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Wilfrid (633-709) October 12th

Wilfrid went to Lindisfarne as a fourteen-year old pageboy, attending a sick nobleman. He joined the school there, learned to read and write, learned Latin, and indeed, the foundations of his faith. Aidan (see August 31st) was still alive then, though he died two or three years later. Nevertheless, Wilfrid resented the years he spent on Lindisfarne and, when he could, set out for Rome. He fell in love with the city and longed for its ways and the wealth it had to offer. Power, prestige and recognition were his goals – but only so that the Church would be taken more seriously as a force for good.

When the Synod of Whitby was held to resolve differences over the date of Easter and the monks’ tonsure, Wilfrid was Bishop of York. By then he had spent many years in Italy and Gaul, and he stood on the Roman side of the argument. Unfortunately he won in such a way that the missionaries from Iona felt slighted. He sneered at the Celtic Christians’ ‘ignorance’ and ‘awkwardness’ and misrepresented the issues involved, effectively betraying those who had nurtured him on Lindisfarne. Far from arguing for some kind of united practice, Wilfrid spoke rudely of Columba (see June 9th) and deprecatingly of the entire Celtic tradition. As a result, the Iona missionaries withdrew from England, taking many English monks with them. Much of what Oswald (see August 5th) and Aidan had built was now to be devastated. Many leading figures in the church in Northumbria opposed Wilfrid from this time on.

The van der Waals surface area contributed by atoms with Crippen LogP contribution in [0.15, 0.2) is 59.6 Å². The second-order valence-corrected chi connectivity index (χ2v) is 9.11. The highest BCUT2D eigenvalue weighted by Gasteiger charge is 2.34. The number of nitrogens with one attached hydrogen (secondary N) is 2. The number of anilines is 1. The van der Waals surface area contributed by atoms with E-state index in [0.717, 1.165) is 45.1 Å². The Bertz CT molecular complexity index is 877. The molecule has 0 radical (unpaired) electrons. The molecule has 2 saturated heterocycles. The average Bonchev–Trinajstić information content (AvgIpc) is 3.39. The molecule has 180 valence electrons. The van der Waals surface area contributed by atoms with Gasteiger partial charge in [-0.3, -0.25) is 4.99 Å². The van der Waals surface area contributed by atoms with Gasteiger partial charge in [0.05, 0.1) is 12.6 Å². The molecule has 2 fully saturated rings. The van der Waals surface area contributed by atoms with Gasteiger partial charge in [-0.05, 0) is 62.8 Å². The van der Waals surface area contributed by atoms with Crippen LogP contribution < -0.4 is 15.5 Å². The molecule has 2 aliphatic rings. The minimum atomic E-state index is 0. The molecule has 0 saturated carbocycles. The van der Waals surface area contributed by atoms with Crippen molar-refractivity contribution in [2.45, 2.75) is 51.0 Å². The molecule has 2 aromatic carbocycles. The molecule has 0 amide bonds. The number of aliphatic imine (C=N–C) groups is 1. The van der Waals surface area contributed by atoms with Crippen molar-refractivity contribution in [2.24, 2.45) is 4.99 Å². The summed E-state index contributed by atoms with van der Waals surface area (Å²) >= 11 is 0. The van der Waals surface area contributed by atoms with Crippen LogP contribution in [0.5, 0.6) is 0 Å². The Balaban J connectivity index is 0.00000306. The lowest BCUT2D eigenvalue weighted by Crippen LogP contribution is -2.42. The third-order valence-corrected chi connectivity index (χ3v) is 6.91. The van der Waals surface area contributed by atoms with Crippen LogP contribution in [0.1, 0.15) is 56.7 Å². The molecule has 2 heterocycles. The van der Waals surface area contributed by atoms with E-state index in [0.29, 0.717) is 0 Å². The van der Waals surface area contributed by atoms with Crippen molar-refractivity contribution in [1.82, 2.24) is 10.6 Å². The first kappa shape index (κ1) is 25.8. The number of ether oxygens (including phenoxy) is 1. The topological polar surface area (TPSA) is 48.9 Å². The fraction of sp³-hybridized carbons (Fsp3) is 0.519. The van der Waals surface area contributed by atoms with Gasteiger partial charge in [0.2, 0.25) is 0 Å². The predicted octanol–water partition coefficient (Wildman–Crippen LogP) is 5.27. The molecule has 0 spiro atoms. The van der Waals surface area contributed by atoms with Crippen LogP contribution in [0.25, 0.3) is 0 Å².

At various times he was deposed from his office as bishop, exiled and imprisoned, but these troubles were mostly of his own making. Shipwrecked in Frisia (now in the north of the Netherlands), he won the love of the local people by his knowledge of fishing, gained on Lindisfarne, and he was able to evangelise them effectively. Once, in exile, he also evangelised the fierce South Saxons, a farming people whose crops had failed. He taught them to harvest the sea, and also baptised large numbers of them. By the grace of God, his time at Lindisfarne had not been wasted!

Lord, give us a heart for those who have not yet put their trust in you. Make us fearless, but let us share Your good news with humility and graciousness. Show us that sometimes it is better to take a middle way, rather than destroying what has already been done in Your name. Weave all our life’s experiences into Your good purposes – even our failures – gracious Lord. Amen.